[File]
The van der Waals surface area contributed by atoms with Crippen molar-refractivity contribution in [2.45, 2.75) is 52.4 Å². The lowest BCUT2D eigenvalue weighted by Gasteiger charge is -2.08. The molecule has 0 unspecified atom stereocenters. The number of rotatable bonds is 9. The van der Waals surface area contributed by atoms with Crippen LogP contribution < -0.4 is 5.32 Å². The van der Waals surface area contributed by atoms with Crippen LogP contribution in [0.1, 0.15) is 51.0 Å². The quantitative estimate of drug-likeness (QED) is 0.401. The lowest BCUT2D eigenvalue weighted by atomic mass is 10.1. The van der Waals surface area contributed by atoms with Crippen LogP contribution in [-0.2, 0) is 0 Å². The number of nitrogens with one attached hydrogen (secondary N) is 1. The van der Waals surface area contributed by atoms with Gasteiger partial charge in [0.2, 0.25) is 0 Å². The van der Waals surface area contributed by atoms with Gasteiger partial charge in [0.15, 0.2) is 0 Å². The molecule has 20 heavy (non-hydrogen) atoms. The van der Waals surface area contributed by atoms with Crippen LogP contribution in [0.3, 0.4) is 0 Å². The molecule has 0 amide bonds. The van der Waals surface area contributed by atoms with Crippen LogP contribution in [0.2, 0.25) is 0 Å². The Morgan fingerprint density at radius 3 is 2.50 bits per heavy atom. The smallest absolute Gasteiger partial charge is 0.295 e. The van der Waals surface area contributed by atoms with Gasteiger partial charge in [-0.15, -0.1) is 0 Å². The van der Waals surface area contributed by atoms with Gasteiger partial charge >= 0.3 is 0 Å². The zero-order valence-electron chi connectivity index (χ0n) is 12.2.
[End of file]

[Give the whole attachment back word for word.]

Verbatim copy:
The van der Waals surface area contributed by atoms with Crippen molar-refractivity contribution in [2.45, 2.75) is 52.4 Å². The lowest BCUT2D eigenvalue weighted by Gasteiger charge is -2.08. The molecule has 0 unspecified atom stereocenters. The number of rotatable bonds is 9. The van der Waals surface area contributed by atoms with Crippen LogP contribution < -0.4 is 5.32 Å². The van der Waals surface area contributed by atoms with Crippen LogP contribution in [0.1, 0.15) is 51.0 Å². The quantitative estimate of drug-likeness (QED) is 0.401. The lowest BCUT2D eigenvalue weighted by atomic mass is 10.1. The van der Waals surface area contributed by atoms with Crippen LogP contribution in [-0.2, 0) is 0 Å². The number of nitrogens with one attached hydrogen (secondary N) is 1. The van der Waals surface area contributed by atoms with Gasteiger partial charge in [0.2, 0.25) is 0 Å². The van der Waals surface area contributed by atoms with Gasteiger partial charge in [0.15, 0.2) is 0 Å². The molecule has 20 heavy (non-hydrogen) atoms. The van der Waals surface area contributed by atoms with Crippen LogP contribution in [0.3, 0.4) is 0 Å². The molecule has 0 amide bonds. The van der Waals surface area contributed by atoms with Crippen LogP contribution in [0.2, 0.25) is 0 Å². The Morgan fingerprint density at radius 3 is 2.50 bits per heavy atom. The smallest absolute Gasteiger partial charge is 0.295 e. The van der Waals surface area contributed by atoms with Gasteiger partial charge in [-0.15, -0.1) is 0 Å². The van der Waals surface area contributed by atoms with Gasteiger partial charge >= 0.3 is 0 Å². The zero-order valence-electron chi connectivity index (χ0n) is 12.2.